MT. SHASTA, CA – I had spent several days prowling around the mountain but I had absolutely no urge to go up it. I had been on it once before many years ago and I knew it couldn’t be conquered, that I didn’t even want to. I no longer had the hubris. The mountain had vanquished me spiritually if not physically and it had taught me to love the warmth of mankind.
Still, I did enjoy looking at it, seeing it there, feeling it there.
Finally, I pointed the van downhill and began my return to the flatlands. I had already put it off as long as I could. Life itself was calling.
Just below the mountain is a somewhat worn-out town called Dunsmuir. It was a town that once had poetry but lost it. I had resolved to drive through without stopping, to stay on the freeway. It is a town of people who turn out to be not what they seem. That, at least, is how I knew it. It made good sense to drive straight through.
But at the last moment, not knowing why, I veered from the freeway, pulled into town by the same force that had kept me a safe distance from the mountain.
It was then that I knew where I had to go. I went looking for the cemetery down by the railroad tracks. It was here, many years ago, that I had spent the night. I had come up there on a freight train for a gathering of the National Hobo Association. This wasn’t the famous convention held in Britt, Iowa each year but rather a regional gathering of occasional and some full-time hobos. Many of my fellow travelers had come up from Los Angeles; some of them worked in the movies. We were interested in the old hobo lore and the freedom. And we wanted to have a good time.
Our host was an old hobo who had retired from the rails. They liked him in town and they had given him a job as caretaker of the local cemetery. The job came with a wooden house surrounded by graves.
This suited him just fine. Hobos are quick to point out that they are migrant workers. That they want to work. Unlike tramps, who travel but only work when they have to, hobos are hard workers. And they are nothing like bums who neither travel nor work. It’s an important point for hobos because the three are often considered one and the same in polite society.
My mentor, an old hobo named Abe, gave me a lesson in this our very first day on the road together in Texas. When we were hungry he marched into a Domino’s Pizza and offered to sweep the parking lot in exchange for food. The same man who had been lecturing me on walking too fast all day long grabbed a broom and swept that parking lot with more gusto than I had ever seen anyone sweep before. We devoured those two pizzas he’d earned for us.
And when we got back home to Berkeley CA a few weeks later he lined up a job on a paving crew within 24 hours of our arrival. He did this by going up to every single guy in a work truck who crossed our path as we ran errands our first day home.
Parlaying my newfound experience as a hobo into my own job, I became a roving correspondent for the Hobo Times, a magazine about the hobo life. Once I even interviewed the King of the Hobos.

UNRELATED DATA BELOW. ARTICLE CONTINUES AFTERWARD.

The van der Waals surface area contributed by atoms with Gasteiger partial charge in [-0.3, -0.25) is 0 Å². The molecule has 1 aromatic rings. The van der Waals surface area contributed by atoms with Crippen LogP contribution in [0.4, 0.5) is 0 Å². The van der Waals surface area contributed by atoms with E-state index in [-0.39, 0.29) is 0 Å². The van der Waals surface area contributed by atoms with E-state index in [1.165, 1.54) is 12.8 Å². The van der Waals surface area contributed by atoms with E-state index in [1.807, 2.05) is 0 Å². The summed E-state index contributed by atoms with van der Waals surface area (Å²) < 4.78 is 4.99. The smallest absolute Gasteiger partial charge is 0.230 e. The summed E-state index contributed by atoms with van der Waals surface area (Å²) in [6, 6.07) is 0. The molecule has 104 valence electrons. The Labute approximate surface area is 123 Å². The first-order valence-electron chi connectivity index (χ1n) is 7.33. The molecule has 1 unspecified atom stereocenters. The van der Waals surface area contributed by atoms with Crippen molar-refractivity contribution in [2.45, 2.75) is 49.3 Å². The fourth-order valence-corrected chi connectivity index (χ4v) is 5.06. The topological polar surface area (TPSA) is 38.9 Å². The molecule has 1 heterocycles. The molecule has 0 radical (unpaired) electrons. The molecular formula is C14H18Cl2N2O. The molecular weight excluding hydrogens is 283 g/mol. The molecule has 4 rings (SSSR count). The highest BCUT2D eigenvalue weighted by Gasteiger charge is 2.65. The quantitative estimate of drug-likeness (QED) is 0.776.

At that fabled gathering in Dunsmuir, there were quite a few people and there wasn’t much open space, this being an old cemetery. We ended up sleeping on graves. I shared a grave with a woman from Los Angeles who was working through her breakup with a married man by having a bona fide adventure.
I wandered through the cemetery, looking at gravestones. I found the place where we had lain. But the old hobo’s house was gone. There was a swath of green grass where I remembered it. I wondered if my memory had become confused.
I saw a woman entering a house next to the cemetery. I approached her and asked her if there used to be a house in the cemetery. I half expected her to say that they had razed the old hobo’s house because of the wild gatherings he would host.
Instead, her face lit up at the memory of her old neighbor. She told me that when he got too old to work he had gone into a bank and declared that he was robbing it. Just stated it, so that he would get room and board. She also told me about her dad who had come from another state to settle in Dunsmuir. He became an railroad engineer and lived in a house right above the rail yard.
“Now what was that old hobo’s name?” she said.
I asked her if hobos were still coming through. In my mind, the hobos had died out when I myself stopped riding the rails.
“Oh, sure,” she said. “I see them all the time. I call them ‘The Brown People’ because they spend so much time out under the sun and they’re just so dirty from not washing. Some people run them off but they’re very polite. They never took anything from me. We have more problems with the local people, the tweakers, than we do with the hobos.”
“Now if you want to find out more about that old hobo – what on earth was his name? – there’s a man who lives at the trailer park who made a documentary about him. Now, he’ll talk your arm off.” Then, laughing, she added, “Like me.”
“I started talking about other things to see if it would help me remember his name but it didn’t work.” She paused, still hoping it would come. I thanked her and took my leave.
I was almost out of the cemetery when she shouted, “Roadhog! That’s it! That was his name.” When she said it I remembered it too. Now I had a name to go with my memories of that place and that night I spent there, listening to the trains passing in the night.